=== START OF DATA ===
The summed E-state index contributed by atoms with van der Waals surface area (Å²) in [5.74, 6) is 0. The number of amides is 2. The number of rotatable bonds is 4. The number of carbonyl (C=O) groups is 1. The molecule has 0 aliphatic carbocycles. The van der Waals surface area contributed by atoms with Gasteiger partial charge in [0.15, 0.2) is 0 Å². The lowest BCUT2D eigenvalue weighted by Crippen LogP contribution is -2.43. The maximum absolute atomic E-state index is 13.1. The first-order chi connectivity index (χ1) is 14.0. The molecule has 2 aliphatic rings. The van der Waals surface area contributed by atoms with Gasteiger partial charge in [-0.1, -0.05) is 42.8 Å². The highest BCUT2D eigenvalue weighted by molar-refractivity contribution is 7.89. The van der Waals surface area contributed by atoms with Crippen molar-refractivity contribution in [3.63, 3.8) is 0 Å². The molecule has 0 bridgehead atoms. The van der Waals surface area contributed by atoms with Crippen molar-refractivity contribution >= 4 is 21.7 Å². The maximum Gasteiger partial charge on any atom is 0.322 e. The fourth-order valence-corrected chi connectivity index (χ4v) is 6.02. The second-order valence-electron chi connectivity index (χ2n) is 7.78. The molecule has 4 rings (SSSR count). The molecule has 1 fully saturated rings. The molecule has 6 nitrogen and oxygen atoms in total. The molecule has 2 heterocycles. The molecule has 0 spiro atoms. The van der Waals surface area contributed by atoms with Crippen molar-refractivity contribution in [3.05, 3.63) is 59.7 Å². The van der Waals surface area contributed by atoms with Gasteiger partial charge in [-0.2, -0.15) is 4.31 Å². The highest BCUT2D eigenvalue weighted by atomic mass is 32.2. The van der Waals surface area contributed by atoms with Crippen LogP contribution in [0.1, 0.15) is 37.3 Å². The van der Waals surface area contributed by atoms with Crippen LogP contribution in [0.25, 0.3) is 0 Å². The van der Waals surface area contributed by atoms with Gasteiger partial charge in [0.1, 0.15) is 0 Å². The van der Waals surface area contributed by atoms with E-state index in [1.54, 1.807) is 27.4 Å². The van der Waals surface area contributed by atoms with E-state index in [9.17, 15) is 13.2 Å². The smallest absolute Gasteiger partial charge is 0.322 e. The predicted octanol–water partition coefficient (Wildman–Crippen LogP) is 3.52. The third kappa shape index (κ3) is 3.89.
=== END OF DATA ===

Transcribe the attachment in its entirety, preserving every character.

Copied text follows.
The summed E-state index contributed by atoms with van der Waals surface area (Å²) in [5.74, 6) is 0. The number of amides is 2. The number of rotatable bonds is 4. The number of carbonyl (C=O) groups is 1. The molecule has 0 aliphatic carbocycles. The van der Waals surface area contributed by atoms with Gasteiger partial charge in [0.15, 0.2) is 0 Å². The lowest BCUT2D eigenvalue weighted by Crippen LogP contribution is -2.43. The maximum absolute atomic E-state index is 13.1. The first-order chi connectivity index (χ1) is 14.0. The molecule has 2 aliphatic rings. The van der Waals surface area contributed by atoms with Gasteiger partial charge in [-0.1, -0.05) is 42.8 Å². The highest BCUT2D eigenvalue weighted by molar-refractivity contribution is 7.89. The van der Waals surface area contributed by atoms with Crippen molar-refractivity contribution in [3.63, 3.8) is 0 Å². The molecule has 0 bridgehead atoms. The van der Waals surface area contributed by atoms with Crippen molar-refractivity contribution >= 4 is 21.7 Å². The maximum Gasteiger partial charge on any atom is 0.322 e. The fourth-order valence-corrected chi connectivity index (χ4v) is 6.02. The second-order valence-electron chi connectivity index (χ2n) is 7.78. The molecule has 4 rings (SSSR count). The molecule has 1 fully saturated rings. The molecule has 6 nitrogen and oxygen atoms in total. The molecule has 2 heterocycles. The molecule has 0 spiro atoms. The van der Waals surface area contributed by atoms with Crippen molar-refractivity contribution in [3.05, 3.63) is 59.7 Å². The van der Waals surface area contributed by atoms with Gasteiger partial charge in [-0.2, -0.15) is 4.31 Å². The highest BCUT2D eigenvalue weighted by atomic mass is 32.2. The van der Waals surface area contributed by atoms with Crippen LogP contribution in [0.1, 0.15) is 37.3 Å². The van der Waals surface area contributed by atoms with Crippen LogP contribution in [0.25, 0.3) is 0 Å². The van der Waals surface area contributed by atoms with Gasteiger partial charge in [0.1, 0.15) is 0 Å². The van der Waals surface area contributed by atoms with E-state index in [1.54, 1.807) is 27.4 Å². The van der Waals surface area contributed by atoms with E-state index in [9.17, 15) is 13.2 Å². The smallest absolute Gasteiger partial charge is 0.322 e. The predicted octanol–water partition coefficient (Wildman–Crippen LogP) is 3.52. The third kappa shape index (κ3) is 3.89.